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View Full Version : Using the result of a function in next funtion



acolod
01-06-2012, 04:58 PM
Hello all,

I am new to these forms, and new to Javascript as well. I have gone through some lessons, and have been trying to write a simple script on my own. Here is what I am trying to do:

I am calculating a volume, and want to display the result of that calculation. I then want to take the result and multiply it by 2 and display that as well. Here is what I have so far:



function volume (l, w, h) {
return l * w * h;
}

console.log("Volume = " + volume (2, 2, 2));


So far so good... but I cant figure out how to then take that result that was displayed in the console and save it as a variable (if that would be the correct way to do it) so that I can modify the result by 2.

I have tried several things with no luck.

How can I save the result of a function or pass it to another function?

Thanks in advance!

xelawho
01-06-2012, 05:16 PM
it's kind of the same as what you are doing - just create a variable to hold the value of the returned function:



<html>
<head>
</head>
<body>
<input type="button" value="calculate" onclick="checkVal()"/>
<script>
function volume (l, w, h) {
return l * w * h;
}

function checkVal(){
vol=volume (2, 2, 2);
alert(vol)
}
</script>
</body>
</html>

acolod
01-06-2012, 05:29 PM
Thanks for the reply. So the checkVal function saves the result of the volume funtion as the variable vol? What does alert(vol) do? Also, if I tired writing a function using the vol variable and got the error "ReferenceError: vol is not defined". My code is below:



function volume (l, w, h) {
return l * w * h;
}

console.log("Volume = " + volume (2, 2, 2));

function checkVal(){
vol = volume (2, 2, 2);
alert(vol)
}

function volumeX2 (vol, x2) {
return vol * x2;
}

console.log("Volume times 2 = " + volumex2 (vol, 2));
Run


Any more help is appreciated!

xelawho
01-06-2012, 05:42 PM
the alert is just a way of checking the value of the variable.

what you're up against now is a scope issue - you have declared the vol variable as local, but that value is only available to the checkValue function. You can either declare it globally (and make it available to all functions):


<html>
<head>
</head>

<body>
<input type="button" value="calculate" onclick="checkVal()"/>
<input type="button" value="show log" onclick="showLog()"/>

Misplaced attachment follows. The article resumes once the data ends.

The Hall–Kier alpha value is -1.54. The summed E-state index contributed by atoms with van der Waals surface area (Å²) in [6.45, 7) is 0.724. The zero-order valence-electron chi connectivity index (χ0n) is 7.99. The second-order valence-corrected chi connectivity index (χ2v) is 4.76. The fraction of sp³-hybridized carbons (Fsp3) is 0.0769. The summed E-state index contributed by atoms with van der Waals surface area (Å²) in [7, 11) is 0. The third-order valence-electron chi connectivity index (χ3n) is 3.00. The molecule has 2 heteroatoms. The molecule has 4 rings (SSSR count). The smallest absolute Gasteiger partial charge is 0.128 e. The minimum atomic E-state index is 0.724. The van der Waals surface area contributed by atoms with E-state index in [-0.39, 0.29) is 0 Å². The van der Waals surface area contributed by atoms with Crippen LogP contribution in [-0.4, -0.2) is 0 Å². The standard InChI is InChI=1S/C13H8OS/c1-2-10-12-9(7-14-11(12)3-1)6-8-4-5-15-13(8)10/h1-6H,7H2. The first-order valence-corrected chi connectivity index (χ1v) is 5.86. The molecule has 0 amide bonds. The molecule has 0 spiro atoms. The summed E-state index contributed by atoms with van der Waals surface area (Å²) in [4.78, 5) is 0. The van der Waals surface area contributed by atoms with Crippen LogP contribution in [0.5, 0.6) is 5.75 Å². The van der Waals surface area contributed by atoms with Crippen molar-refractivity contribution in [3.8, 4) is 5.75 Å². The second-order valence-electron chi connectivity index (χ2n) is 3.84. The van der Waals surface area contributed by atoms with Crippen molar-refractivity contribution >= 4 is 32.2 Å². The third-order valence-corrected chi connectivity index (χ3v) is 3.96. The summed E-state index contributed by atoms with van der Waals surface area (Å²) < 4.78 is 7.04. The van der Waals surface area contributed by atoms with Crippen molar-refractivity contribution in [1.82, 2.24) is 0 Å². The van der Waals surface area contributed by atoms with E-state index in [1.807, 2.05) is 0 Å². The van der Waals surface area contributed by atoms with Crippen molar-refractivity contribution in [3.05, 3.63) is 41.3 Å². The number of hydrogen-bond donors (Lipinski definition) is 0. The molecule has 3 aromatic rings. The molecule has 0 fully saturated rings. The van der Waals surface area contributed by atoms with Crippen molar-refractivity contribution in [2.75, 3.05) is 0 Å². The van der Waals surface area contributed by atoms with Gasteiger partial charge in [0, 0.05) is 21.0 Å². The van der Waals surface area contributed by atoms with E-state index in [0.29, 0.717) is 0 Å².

<script>

var vol;

function volume (l, w, h) {
return l * w * h;
}

function checkVal(){
vol=volume (2, 2, 2);
}

function volumeX2 (vol, x2) {
return vol * x2;
}

function showLog () {
console.log("Volume times 2 = " + volumeX2 (vol, 2));
}

</script>
</body>
</html>

or pass it directly to the next function, keeping it local (and so inaccessible to other functions):



<html>
<head>
</head>

<body>
<input type="button" value="calculate" onclick="checkVal()"/>
<script>

function volume (l, w, h) {
return l * w * h;
}

function checkVal(){
vol=volume (2, 2, 2);
showLog (vol)
}

function volumeX2 (vol, x2) {
return vol * x2;
}

function showLog (vol) {
console.log("Volume times 2 = " + volumeX2 (vol, 2));
}

</script>
</body>
</html>

acolod
01-06-2012, 06:41 PM
Alright thanks, I think I understand all of that. I proceeded by defining it globally as you suggested first. The only problem I am having now is that it is returning NaN. If checkVal() is defining vol as the result of the volume funtion, and volumeX2 is multiplying vol by 2, then why would it say that is isn't a number?

xelawho
01-06-2012, 07:00 PM
can we see your code?

acolod
01-06-2012, 07:09 PM
Sure:


var vol;

function volume (l, w, h) {
return l * w * h;
}

console.log("Volume = " + volume (2, 2, 2));

function checkVal(){
vol = volume (2, 2, 2);
alert(vol)
}

function volumeX2 (vol, x2) {
return vol * x2;
}

console.log("Volume * 2 = " + volumeX2 (vol, 2));

This is what I get when I run it:

Volume = 8
Volume * 2 = NaN

xelawho
01-06-2012, 07:18 PM
the console log runs straight away, before val has had a chance to get defined

acolod
01-06-2012, 07:21 PM
So is there a way to prioritize functions? Is there a different way I should be going about this?

xelawho
01-06-2012, 07:30 PM
the console log is just one way of checking what your code is doing. To prevent it from running before you want it to, put it in a function like I did in post#4

or use alerts to check values, or breakpoints in the debugger, or, or...

code outside of a function runs in the order it is placed on the page, as soon as the page loads. Code inside a function is not run until that function has been called

acolod
01-06-2012, 08:45 PM
Alright, its all starting to make a little bit more sense now. I will play around with a few options and see what I come up with. Thank you very much, I really appreciate the you helping me out!



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